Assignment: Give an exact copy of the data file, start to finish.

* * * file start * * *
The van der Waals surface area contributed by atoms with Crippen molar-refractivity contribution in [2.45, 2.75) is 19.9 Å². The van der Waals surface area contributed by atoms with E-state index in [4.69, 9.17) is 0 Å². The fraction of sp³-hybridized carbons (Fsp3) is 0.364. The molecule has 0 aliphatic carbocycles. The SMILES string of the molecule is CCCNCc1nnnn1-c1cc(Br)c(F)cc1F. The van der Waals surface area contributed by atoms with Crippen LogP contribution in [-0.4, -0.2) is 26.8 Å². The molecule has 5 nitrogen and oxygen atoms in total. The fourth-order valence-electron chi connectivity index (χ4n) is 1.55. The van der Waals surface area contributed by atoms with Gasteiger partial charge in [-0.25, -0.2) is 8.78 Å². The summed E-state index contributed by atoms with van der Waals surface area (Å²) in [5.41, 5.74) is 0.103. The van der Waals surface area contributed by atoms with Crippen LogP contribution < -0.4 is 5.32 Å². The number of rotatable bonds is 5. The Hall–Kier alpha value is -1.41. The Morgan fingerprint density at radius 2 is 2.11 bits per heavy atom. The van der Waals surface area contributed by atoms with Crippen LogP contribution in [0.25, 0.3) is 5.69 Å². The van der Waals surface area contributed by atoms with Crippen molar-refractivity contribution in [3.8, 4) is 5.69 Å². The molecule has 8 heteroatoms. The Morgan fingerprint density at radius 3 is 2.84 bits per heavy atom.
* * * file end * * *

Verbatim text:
The van der Waals surface area contributed by atoms with Crippen molar-refractivity contribution in [2.45, 2.75) is 19.9 Å². The van der Waals surface area contributed by atoms with E-state index in [4.69, 9.17) is 0 Å². The fraction of sp³-hybridized carbons (Fsp3) is 0.364. The molecule has 0 aliphatic carbocycles. The SMILES string of the molecule is CCCNCc1nnnn1-c1cc(Br)c(F)cc1F. The van der Waals surface area contributed by atoms with Crippen LogP contribution in [-0.4, -0.2) is 26.8 Å². The molecule has 5 nitrogen and oxygen atoms in total. The fourth-order valence-electron chi connectivity index (χ4n) is 1.55. The van der Waals surface area contributed by atoms with Gasteiger partial charge in [-0.25, -0.2) is 8.78 Å². The summed E-state index contributed by atoms with van der Waals surface area (Å²) in [5.41, 5.74) is 0.103. The van der Waals surface area contributed by atoms with Crippen LogP contribution < -0.4 is 5.32 Å². The number of rotatable bonds is 5. The Hall–Kier alpha value is -1.41. The Morgan fingerprint density at radius 2 is 2.11 bits per heavy atom. The van der Waals surface area contributed by atoms with Crippen LogP contribution in [0.25, 0.3) is 5.69 Å². The van der Waals surface area contributed by atoms with Crippen molar-refractivity contribution in [3.8, 4) is 5.69 Å². The molecule has 8 heteroatoms. The Morgan fingerprint density at radius 3 is 2.84 bits per heavy atom.